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The Mallet

But presently he sings out, “You’re early, Cho.”

“You’re early, Kanè,” says Cho.

“May I come in and talk a bit?” asks Kanè.

“Yes,” says Cho, “you can; but you won’t find anything to eat at this time of day, nor yet to drink, so let disappointments be avoided.”

“Very well,” says Kanè; “as it happens, it’s not food I’ve come for.”

When they were inside the house and sitting on the mats, Cho says, “That’s a fine suit of clothes you’ve got on you, Kanè. You must be doing well. It’s not me that can afford to go about the muddy roads dressed up like a prince. Times are bad, very bad.”

In spite of this not being a good beginning, Kanè plucks up his courage and laughs. And presently he says:

“Look here, brother. These are borrowed clothes, my own will hardly hold together. My rice crop was ruined, and my silk-worms are dead. I have not a rin to buy rice seed or new worms. I am at my wits’ end, and I have come to you begging, so now you have it. For the sake of the mother that bore us both, give me a handful of seed and a few silk-worms’ eggs.”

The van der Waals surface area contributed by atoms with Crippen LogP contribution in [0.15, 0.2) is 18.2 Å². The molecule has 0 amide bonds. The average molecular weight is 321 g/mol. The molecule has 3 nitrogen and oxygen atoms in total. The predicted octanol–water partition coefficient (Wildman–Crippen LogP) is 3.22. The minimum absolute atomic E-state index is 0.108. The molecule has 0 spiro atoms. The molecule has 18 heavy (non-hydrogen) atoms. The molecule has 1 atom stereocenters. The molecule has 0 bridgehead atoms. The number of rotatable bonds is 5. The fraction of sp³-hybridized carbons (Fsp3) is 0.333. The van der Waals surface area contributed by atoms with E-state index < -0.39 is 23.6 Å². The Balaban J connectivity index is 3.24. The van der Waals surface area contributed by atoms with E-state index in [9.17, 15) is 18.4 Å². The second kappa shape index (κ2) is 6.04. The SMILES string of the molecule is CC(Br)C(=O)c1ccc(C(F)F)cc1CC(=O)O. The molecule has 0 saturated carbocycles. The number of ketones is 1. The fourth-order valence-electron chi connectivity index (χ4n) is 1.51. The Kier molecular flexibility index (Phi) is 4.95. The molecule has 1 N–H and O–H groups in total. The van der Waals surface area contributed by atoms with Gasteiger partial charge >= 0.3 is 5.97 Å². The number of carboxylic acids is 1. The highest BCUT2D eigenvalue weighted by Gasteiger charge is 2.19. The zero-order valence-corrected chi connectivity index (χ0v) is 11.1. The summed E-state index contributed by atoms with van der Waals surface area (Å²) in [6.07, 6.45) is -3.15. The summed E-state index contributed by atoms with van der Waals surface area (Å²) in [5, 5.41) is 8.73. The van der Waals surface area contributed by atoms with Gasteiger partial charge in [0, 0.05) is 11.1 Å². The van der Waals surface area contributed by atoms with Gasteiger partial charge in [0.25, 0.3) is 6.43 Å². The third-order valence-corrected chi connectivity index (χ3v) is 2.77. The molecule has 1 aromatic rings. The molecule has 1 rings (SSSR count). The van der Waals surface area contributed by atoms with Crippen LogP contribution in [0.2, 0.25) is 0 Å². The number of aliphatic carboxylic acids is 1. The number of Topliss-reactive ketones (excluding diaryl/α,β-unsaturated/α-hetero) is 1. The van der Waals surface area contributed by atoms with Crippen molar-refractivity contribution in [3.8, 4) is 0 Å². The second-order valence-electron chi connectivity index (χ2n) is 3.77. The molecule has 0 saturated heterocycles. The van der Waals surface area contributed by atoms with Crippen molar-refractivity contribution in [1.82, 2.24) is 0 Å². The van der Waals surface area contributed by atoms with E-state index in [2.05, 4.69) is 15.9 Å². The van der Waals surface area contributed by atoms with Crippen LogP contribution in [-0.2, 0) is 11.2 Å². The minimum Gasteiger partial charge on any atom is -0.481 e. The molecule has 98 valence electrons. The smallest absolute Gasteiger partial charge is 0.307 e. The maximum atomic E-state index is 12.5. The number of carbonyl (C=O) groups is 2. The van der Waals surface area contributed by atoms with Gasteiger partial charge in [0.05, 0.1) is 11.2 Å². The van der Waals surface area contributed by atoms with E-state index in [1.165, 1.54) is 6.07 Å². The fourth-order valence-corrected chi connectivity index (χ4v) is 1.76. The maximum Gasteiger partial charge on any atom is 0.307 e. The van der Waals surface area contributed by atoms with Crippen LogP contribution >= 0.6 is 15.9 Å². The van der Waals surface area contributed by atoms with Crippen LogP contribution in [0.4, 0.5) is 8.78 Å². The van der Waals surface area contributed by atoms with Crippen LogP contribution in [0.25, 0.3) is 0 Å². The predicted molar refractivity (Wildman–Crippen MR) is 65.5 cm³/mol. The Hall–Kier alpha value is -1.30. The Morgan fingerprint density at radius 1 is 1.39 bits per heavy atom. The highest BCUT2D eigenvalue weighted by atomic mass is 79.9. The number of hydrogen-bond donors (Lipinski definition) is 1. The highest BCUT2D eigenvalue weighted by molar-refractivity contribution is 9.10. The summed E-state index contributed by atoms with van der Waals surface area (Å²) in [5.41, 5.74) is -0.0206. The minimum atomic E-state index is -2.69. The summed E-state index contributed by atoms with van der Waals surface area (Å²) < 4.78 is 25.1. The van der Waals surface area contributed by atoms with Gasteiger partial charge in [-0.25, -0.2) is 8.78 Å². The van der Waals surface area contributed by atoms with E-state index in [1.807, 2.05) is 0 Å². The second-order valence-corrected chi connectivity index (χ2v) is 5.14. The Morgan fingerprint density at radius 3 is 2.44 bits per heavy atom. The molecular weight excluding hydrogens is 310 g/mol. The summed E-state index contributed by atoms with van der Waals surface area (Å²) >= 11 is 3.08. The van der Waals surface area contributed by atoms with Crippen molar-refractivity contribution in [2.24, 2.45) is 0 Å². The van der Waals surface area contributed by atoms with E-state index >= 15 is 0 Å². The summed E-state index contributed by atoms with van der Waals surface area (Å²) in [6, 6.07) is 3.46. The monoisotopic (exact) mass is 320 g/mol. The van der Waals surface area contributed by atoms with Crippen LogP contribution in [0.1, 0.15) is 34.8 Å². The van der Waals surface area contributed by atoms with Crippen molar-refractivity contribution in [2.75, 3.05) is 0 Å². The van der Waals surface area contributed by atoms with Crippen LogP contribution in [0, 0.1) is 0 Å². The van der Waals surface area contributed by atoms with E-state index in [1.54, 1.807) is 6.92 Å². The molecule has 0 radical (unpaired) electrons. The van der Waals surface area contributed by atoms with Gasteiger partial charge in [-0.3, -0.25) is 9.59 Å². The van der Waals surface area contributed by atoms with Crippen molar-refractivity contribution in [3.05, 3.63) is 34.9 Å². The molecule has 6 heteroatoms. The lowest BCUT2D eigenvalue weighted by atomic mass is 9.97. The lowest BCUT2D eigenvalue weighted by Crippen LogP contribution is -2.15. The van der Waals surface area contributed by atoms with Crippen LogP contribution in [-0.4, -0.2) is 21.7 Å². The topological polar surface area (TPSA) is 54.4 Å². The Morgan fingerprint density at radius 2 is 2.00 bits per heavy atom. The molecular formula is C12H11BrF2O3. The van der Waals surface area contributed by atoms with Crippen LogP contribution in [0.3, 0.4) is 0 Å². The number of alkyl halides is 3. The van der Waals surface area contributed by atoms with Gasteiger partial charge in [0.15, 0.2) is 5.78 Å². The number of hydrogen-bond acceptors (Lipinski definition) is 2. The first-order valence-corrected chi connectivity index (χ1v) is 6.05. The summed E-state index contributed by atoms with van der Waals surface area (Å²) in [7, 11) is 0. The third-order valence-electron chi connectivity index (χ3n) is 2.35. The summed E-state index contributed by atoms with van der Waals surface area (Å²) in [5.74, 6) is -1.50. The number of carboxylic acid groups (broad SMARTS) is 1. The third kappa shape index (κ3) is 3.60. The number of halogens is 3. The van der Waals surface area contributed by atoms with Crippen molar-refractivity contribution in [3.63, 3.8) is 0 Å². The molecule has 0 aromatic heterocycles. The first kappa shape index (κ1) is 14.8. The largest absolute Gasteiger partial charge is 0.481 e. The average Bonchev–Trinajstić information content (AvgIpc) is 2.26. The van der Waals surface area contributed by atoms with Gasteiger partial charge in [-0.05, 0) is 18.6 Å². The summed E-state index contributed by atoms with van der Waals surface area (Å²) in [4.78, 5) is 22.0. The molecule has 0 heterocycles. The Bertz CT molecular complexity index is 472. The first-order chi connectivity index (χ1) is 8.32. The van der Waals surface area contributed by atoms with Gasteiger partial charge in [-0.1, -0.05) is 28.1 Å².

At this Cho made as if he would faint with astonishment and dismay.

“Alack! Alack!” he says. “I am a poor man, a very poor man. Must I rob my wife and my miserable children?” And thus he bewailed himself and talked for half an hour.

But to make a long story short, Cho says that out of filial piety, and because of the blessed mother of them both, he must make shift to give Kanè the silk-worms’ eggs and the rice. So he gets a handful of dead eggs and a handful of musty and mouldy rice. “These are no good to man or beast,” says the old fox to himself, and he laughs. But to his own blood-brother he says, “Here, Kanè. It’s the best silk-worms’ eggs I am giving you, and the best rice of all my poor store, and I cannot afford it at all; and may the gods forgive me for robbing my poor wife and my children.”

Kanè thanks his brother with all his heart for his great generosity, and bows his head to the mats three times. Then off he goes, with the silk-worms’ eggs and the rice in his sleeve, skipping and jumping with joy, for he thought that his luck had turned at last.

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